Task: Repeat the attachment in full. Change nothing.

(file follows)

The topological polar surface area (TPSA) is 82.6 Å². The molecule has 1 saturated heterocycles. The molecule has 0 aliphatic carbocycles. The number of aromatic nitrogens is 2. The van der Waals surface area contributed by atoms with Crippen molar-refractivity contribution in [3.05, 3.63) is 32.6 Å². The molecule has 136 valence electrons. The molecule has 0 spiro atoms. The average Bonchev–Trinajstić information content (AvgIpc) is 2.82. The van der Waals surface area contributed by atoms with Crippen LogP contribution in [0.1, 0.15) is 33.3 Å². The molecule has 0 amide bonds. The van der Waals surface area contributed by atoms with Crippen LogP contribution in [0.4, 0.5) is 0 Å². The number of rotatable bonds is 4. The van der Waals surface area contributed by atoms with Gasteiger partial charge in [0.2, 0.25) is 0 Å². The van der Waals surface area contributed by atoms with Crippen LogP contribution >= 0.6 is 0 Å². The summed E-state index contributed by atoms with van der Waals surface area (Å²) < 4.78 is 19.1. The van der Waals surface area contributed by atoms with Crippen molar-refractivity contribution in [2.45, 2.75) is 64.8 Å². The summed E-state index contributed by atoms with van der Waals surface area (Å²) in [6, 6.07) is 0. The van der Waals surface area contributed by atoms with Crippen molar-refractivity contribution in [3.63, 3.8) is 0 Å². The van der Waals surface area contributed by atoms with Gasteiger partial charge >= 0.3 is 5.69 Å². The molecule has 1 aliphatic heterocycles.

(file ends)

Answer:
The topological polar surface area (TPSA) is 82.6 Å². The molecule has 1 saturated heterocycles. The molecule has 0 aliphatic carbocycles. The number of aromatic nitrogens is 2. The van der Waals surface area contributed by atoms with Crippen molar-refractivity contribution in [3.05, 3.63) is 32.6 Å². The molecule has 136 valence electrons. The molecule has 0 spiro atoms. The average Bonchev–Trinajstić information content (AvgIpc) is 2.82. The van der Waals surface area contributed by atoms with Crippen LogP contribution in [0.1, 0.15) is 33.3 Å². The molecule has 0 amide bonds. The van der Waals surface area contributed by atoms with Crippen LogP contribution in [0.4, 0.5) is 0 Å². The number of rotatable bonds is 4. The van der Waals surface area contributed by atoms with Gasteiger partial charge in [0.2, 0.25) is 0 Å². The van der Waals surface area contributed by atoms with Crippen LogP contribution >= 0.6 is 0 Å². The summed E-state index contributed by atoms with van der Waals surface area (Å²) < 4.78 is 19.1. The van der Waals surface area contributed by atoms with Crippen molar-refractivity contribution in [2.45, 2.75) is 64.8 Å². The summed E-state index contributed by atoms with van der Waals surface area (Å²) in [6, 6.07) is 0. The van der Waals surface area contributed by atoms with Crippen molar-refractivity contribution in [3.63, 3.8) is 0 Å². The van der Waals surface area contributed by atoms with Gasteiger partial charge >= 0.3 is 5.69 Å². The molecule has 1 aliphatic heterocycles.